Regional symposium on pastoral livestock, N'Djaména (Chad), 27-29 May 2013

 

 

A sustainable contribution to development-security of the Sahara-Sahelian areas

The regional symposium illustrated that concrete action linking “security and development” can be implemented in the Sahara-Sahelian areas through pastoralism, simultaneously contributing to its revival. Bringing together livestock experts from North Africa and West Africa, political decision-makers, representatives of pastoral farmers’ organisations, civil society and the private sector, as well as financial and technical partners, some 250 people participated in the debates. The regional symposium was co-organised by the Agence française de développement (French Agency for Development - AFD), the SWAC Secretariat and the Government of Chad, with the support of the EU, IFAD, IUCN and Switzerland. A high-level roundtable, chaired by HE Mr Joseph Djimrangar Dadnadji, Prime Minister of Chad, drew lessons and conclusions from the symposium, resulting in the Declaration of N’Djaména. 

> Summary record - French

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"Pastoral farming is a solution against abandoned space and the related risk of instability. It is, at the same time, an answer to social, economic and environmental problems and must therefore be placed at the core of stabilisation strategies and policies."

Emphasising the need for regional co-operation, the Declaration sends an important message to policymakers responsible for strategies aimed at stabilising and developing the Sahara-Sahelian areas: pastoral farming is a solution against abandoned space and the related risk of instability. It is, at the same time, an answer to social, economic and environmental problems and must therefore be placed at the core of stabilisation strategies and policies.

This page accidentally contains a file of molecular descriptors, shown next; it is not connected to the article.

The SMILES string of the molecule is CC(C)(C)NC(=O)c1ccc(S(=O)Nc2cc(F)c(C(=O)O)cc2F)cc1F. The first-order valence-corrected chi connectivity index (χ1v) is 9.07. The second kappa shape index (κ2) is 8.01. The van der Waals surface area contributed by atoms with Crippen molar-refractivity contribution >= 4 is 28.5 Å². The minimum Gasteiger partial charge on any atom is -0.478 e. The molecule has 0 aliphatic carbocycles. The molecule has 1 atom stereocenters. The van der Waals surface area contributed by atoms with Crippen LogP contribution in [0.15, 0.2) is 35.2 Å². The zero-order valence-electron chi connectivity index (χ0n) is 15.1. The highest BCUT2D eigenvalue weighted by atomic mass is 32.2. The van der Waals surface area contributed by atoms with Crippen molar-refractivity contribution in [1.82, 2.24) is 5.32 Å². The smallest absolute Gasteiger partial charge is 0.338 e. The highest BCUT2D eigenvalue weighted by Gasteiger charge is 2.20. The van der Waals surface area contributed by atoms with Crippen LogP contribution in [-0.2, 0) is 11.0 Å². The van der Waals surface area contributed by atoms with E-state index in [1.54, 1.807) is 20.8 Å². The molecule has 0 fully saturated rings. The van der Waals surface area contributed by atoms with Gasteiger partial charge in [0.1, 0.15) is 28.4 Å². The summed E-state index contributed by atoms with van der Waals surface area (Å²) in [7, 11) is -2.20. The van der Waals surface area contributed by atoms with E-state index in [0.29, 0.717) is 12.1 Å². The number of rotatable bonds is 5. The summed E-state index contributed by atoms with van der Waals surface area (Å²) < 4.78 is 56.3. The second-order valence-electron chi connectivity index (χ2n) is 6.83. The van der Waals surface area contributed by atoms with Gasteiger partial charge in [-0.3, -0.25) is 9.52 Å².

As pastoral livestock and trade constitute one of the main legal and peaceful activities in the areas concerned, they form a crucial line of defence against insecurity across the region. Through their regular presence in uninhabited zones, transhumant pastoralists limit the physical space available to terrorists and criminal networks and defend against the creation of ungovernable no man’s lands.

To further capitalise on this advantage, the Declaration calls on states and breeders to work together to strengthen the livelihoods and resilience of nomadic communities by placing pastoralism at the core of strategies for development and security. The Declaration identifies four priority areas for action: 1) Improving governance; 2) Strengthening the resilience of pastoral communities; 3) Enhancing the economic sustainability of the pastoral livestock sector; and 4) Enhancing the social sustainability of communities in the Sahara-Sahelian areas.

Recommendations include involving pastoralists in governance and public life, increasing their access to natural resources and basic social services, and strengthening inter-state co-operation to facilitate cross-border mobility. Regional and international stakeholders committed to work toward leveraging pastoral livestock to enhance security and development in the Sahara-Sahelian areas.

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Background

Forty years ago, unparalleled droughts put the Sahel under the spotlight of international attention. This series of climate disasters resulted in the massive influx of emergency aid and a desire to better understand the region to prevent future crises. Today, the Saharo-Sahelian region has regained global attention, due to the insecurity plaguing the area. It is perceived as a threat against the stability of the region’s States and against international security. Necessary emergency security responses have been put in place, costing lives and encroaching on national budgets. This context makes the formulation of long-term development solutions difficult, although these will constitute the foundations for the future stability of these areas.

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Focus areas